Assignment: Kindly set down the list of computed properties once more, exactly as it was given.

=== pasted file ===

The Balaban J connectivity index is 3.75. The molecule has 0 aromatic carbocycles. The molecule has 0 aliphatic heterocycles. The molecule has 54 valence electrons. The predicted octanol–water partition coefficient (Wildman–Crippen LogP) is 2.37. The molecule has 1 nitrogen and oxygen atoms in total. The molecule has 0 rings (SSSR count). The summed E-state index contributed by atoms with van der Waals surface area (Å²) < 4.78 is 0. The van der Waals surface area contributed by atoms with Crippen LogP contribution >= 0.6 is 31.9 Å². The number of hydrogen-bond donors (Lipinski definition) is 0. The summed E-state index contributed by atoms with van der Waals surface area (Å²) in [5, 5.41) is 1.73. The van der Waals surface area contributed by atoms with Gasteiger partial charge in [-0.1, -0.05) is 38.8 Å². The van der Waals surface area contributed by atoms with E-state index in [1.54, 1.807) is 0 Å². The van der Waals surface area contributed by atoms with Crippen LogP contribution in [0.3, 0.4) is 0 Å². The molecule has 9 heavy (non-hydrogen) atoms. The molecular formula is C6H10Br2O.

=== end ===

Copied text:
The Balaban J connectivity index is 3.75. The molecule has 0 aromatic carbocycles. The molecule has 0 aliphatic heterocycles. The molecule has 54 valence electrons. The predicted octanol–water partition coefficient (Wildman–Crippen LogP) is 2.37. The molecule has 1 nitrogen and oxygen atoms in total. The molecule has 0 rings (SSSR count). The summed E-state index contributed by atoms with van der Waals surface area (Å²) < 4.78 is 0. The van der Waals surface area contributed by atoms with Crippen LogP contribution >= 0.6 is 31.9 Å². The number of hydrogen-bond donors (Lipinski definition) is 0. The summed E-state index contributed by atoms with van der Waals surface area (Å²) in [5, 5.41) is 1.73. The van der Waals surface area contributed by atoms with Gasteiger partial charge in [-0.1, -0.05) is 38.8 Å². The van der Waals surface area contributed by atoms with E-state index in [1.54, 1.807) is 0 Å². The van der Waals surface area contributed by atoms with Crippen LogP contribution in [0.3, 0.4) is 0 Å². The molecule has 9 heavy (non-hydrogen) atoms. The molecular formula is C6H10Br2O.